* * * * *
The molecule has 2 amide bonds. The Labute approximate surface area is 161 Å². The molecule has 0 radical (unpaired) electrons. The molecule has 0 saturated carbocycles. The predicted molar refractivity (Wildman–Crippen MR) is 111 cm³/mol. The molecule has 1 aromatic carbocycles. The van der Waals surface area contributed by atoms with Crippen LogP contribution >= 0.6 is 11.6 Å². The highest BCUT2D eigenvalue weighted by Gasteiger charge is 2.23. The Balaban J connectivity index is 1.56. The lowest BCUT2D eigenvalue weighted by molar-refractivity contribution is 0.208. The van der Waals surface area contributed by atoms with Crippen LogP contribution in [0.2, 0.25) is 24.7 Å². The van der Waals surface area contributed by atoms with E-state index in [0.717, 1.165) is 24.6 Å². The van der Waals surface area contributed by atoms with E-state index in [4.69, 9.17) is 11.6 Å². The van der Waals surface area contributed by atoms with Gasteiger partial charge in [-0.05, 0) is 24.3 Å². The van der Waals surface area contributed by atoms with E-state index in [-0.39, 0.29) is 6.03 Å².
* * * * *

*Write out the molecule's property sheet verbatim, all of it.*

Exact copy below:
The molecule has 2 amide bonds. The Labute approximate surface area is 161 Å². The molecule has 0 radical (unpaired) electrons. The molecule has 0 saturated carbocycles. The predicted molar refractivity (Wildman–Crippen MR) is 111 cm³/mol. The molecule has 1 aromatic carbocycles. The van der Waals surface area contributed by atoms with Crippen LogP contribution >= 0.6 is 11.6 Å². The highest BCUT2D eigenvalue weighted by Gasteiger charge is 2.23. The Balaban J connectivity index is 1.56. The lowest BCUT2D eigenvalue weighted by molar-refractivity contribution is 0.208. The van der Waals surface area contributed by atoms with Crippen LogP contribution in [0.2, 0.25) is 24.7 Å². The van der Waals surface area contributed by atoms with E-state index in [0.717, 1.165) is 24.6 Å². The van der Waals surface area contributed by atoms with E-state index in [4.69, 9.17) is 11.6 Å². The van der Waals surface area contributed by atoms with Gasteiger partial charge in [-0.05, 0) is 24.3 Å². The van der Waals surface area contributed by atoms with E-state index in [-0.39, 0.29) is 6.03 Å².